On Tuesday, following weeks of speculation, Joe Biden’s campaign texted supporters to let them know that he’d selected Senator Kamala Harris as his running mate. The news was hardly a surprise, but it marked an important moment in history: Harris is the first woman of color on a presidential ticket.
But that isn’t the only first of this election cycle. As the US continues to struggle to get the coronavirus under control and in-person events remain limited, this is also the first presidential campaign that will take place almost entirely online, making it all the more important that Biden’s running mate bring with her a strong digital presence. By all accounts, Harris is well suited for the task.
Harris, a senator from California and the state’s attorney general before that, was previously a candidate for the Democratic presidential nomination herself. She dropped out of the historically crowded race in December, citing dwindling funds. But over the past few years, she has built out a robust digital network of supporters and a track record of highly successful engagement strategies. The New York Times once referred to her email list as “a kind of stealth weapon,” deployed to raise millions of dollars not just for the first-term senator but also on behalf of other Democratic candidates.
The Biden campaign already has its own fundraising and digital infrastructure in place, of course, but experts who spoke to WIRED suggested that Harris is a valuable addition.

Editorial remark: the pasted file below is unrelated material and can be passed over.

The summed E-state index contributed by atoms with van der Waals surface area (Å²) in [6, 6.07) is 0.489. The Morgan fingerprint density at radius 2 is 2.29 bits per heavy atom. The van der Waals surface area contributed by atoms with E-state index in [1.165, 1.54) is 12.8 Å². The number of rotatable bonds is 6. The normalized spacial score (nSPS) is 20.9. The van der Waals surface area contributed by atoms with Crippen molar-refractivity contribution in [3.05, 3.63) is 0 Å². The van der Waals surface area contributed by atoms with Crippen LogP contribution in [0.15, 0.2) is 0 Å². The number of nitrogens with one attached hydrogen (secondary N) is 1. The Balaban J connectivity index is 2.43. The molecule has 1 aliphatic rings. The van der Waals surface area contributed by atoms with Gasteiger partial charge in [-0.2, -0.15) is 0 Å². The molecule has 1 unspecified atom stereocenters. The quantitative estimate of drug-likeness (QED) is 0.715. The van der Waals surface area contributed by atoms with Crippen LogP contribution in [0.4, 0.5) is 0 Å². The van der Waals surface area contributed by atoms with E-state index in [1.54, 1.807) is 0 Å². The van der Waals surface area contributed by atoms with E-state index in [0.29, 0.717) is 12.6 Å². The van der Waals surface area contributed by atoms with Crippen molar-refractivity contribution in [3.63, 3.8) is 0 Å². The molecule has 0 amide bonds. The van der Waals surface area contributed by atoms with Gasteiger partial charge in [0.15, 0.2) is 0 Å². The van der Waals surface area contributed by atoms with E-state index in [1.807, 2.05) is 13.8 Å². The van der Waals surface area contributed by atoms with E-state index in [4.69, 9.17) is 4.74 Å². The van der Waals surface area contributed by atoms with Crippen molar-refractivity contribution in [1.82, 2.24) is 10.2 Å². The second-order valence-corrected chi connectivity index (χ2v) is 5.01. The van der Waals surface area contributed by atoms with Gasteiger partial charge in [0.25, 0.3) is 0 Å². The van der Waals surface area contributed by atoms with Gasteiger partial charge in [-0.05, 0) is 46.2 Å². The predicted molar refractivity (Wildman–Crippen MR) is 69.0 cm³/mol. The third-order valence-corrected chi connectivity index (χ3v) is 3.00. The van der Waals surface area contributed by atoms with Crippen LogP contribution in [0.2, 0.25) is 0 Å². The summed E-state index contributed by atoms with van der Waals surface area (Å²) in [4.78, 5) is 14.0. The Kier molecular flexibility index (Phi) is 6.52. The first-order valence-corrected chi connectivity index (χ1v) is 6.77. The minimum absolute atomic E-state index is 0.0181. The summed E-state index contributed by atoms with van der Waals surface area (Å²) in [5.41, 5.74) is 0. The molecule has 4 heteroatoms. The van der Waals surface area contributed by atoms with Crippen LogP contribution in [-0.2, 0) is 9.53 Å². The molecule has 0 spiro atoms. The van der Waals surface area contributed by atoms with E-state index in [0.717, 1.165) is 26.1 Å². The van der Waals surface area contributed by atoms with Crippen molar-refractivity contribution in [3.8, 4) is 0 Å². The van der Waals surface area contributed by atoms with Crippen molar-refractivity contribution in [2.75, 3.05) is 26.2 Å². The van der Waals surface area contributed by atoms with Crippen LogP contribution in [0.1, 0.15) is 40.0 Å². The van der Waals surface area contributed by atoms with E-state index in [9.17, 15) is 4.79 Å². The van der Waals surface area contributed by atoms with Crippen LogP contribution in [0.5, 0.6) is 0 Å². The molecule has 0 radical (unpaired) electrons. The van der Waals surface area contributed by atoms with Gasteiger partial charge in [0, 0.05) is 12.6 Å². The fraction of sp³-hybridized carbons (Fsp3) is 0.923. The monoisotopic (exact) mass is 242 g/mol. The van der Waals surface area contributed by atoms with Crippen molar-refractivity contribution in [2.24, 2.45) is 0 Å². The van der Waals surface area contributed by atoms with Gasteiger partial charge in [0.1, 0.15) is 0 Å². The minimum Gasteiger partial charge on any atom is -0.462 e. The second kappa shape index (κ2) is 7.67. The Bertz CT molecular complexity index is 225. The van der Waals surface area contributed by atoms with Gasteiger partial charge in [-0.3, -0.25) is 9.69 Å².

“I think especially when we think about operating in this new reality that we’re in, where you really need to build compelling digital experiences for people,” says Alfred Johnson, cofounder of Mobilize, an organizing platform used by Democratic and progressive campaigns. “I think Kamala Harris is the best possible pick for Biden from that perspective.”
Mobilize partnered with the Harris campaign on events and volunteer recruitment from her earliest days in the race. “The way they thought about digital organization from the beginning of the campaign was really innovative and smart,” Johnson says, noting that Harris' digital team was able to draw her community of online supporters, also known as the KHive, off the internet and into the volunteer ecosystem, where they could advocate on behalf of the campaign, call potential voters, and host events.
And having troops on the internet is no small matter this cycle, especially when you consider the historic nature of Harris’ candidacy. As a woman, Hillary Clinton faced an enormous amount of vitriol online—as a Black woman, Harris is unfortunately likely to face all of that and then some. “The KHive is pretty well organized. It is passionate,” says Amanda Litman, cofounder and executive director of Run for Something, a progressive group that recruits the next generation of candidates. “I cannot overstate how important that is, especially when people will be throwing so much racist, sexist bullshit online.” The willingness of her supporters to aggressively defend Harris will be critical in fighting misinformation, Litman notes.